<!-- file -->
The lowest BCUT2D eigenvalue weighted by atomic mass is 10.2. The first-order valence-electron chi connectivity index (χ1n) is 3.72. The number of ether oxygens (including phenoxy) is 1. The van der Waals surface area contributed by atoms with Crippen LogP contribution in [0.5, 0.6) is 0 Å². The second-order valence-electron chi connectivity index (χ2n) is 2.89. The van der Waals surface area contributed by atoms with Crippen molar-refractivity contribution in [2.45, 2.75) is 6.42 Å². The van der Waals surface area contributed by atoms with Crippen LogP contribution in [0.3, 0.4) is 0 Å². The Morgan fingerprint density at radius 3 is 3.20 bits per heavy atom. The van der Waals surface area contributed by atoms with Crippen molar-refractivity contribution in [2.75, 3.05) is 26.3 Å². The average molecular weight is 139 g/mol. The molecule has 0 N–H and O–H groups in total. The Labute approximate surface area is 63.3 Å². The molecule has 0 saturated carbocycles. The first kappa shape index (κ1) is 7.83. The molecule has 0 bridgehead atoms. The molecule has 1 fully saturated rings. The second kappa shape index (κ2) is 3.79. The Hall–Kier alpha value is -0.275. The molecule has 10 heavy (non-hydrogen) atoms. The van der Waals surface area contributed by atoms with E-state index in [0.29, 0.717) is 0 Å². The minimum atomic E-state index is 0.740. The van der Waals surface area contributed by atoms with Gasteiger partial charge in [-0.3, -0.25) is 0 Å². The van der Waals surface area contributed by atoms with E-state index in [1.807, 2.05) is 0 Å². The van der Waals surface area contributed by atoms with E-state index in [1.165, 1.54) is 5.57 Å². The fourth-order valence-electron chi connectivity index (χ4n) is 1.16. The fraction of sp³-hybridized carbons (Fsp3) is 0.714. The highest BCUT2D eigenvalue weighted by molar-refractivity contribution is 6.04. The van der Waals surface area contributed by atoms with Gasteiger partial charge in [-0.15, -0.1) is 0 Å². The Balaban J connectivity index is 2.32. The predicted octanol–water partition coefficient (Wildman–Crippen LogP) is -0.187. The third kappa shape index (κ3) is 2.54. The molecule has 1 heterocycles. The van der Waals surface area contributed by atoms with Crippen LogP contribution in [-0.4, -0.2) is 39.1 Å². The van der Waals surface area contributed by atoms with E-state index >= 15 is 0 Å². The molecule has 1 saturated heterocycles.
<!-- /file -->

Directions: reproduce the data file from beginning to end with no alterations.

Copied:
The lowest BCUT2D eigenvalue weighted by atomic mass is 10.2. The first-order valence-electron chi connectivity index (χ1n) is 3.72. The number of ether oxygens (including phenoxy) is 1. The van der Waals surface area contributed by atoms with Crippen LogP contribution in [0.5, 0.6) is 0 Å². The second-order valence-electron chi connectivity index (χ2n) is 2.89. The van der Waals surface area contributed by atoms with Crippen molar-refractivity contribution in [2.45, 2.75) is 6.42 Å². The van der Waals surface area contributed by atoms with Crippen LogP contribution in [0.3, 0.4) is 0 Å². The Morgan fingerprint density at radius 3 is 3.20 bits per heavy atom. The van der Waals surface area contributed by atoms with Crippen molar-refractivity contribution in [2.75, 3.05) is 26.3 Å². The average molecular weight is 139 g/mol. The molecule has 0 N–H and O–H groups in total. The Labute approximate surface area is 63.3 Å². The molecule has 0 saturated carbocycles. The first kappa shape index (κ1) is 7.83. The molecule has 0 bridgehead atoms. The molecule has 1 fully saturated rings. The second kappa shape index (κ2) is 3.79. The Hall–Kier alpha value is -0.275. The molecule has 10 heavy (non-hydrogen) atoms. The van der Waals surface area contributed by atoms with E-state index in [0.29, 0.717) is 0 Å². The minimum atomic E-state index is 0.740. The van der Waals surface area contributed by atoms with Gasteiger partial charge in [-0.3, -0.25) is 0 Å². The van der Waals surface area contributed by atoms with E-state index in [1.807, 2.05) is 0 Å². The van der Waals surface area contributed by atoms with E-state index in [1.165, 1.54) is 5.57 Å². The fourth-order valence-electron chi connectivity index (χ4n) is 1.16. The fraction of sp³-hybridized carbons (Fsp3) is 0.714. The highest BCUT2D eigenvalue weighted by molar-refractivity contribution is 6.04. The van der Waals surface area contributed by atoms with Gasteiger partial charge in [-0.15, -0.1) is 0 Å². The Balaban J connectivity index is 2.32. The predicted octanol–water partition coefficient (Wildman–Crippen LogP) is -0.187. The third kappa shape index (κ3) is 2.54. The molecule has 1 heterocycles. The van der Waals surface area contributed by atoms with Crippen LogP contribution in [-0.4, -0.2) is 39.1 Å². The van der Waals surface area contributed by atoms with E-state index >= 15 is 0 Å². The molecule has 1 saturated heterocycles.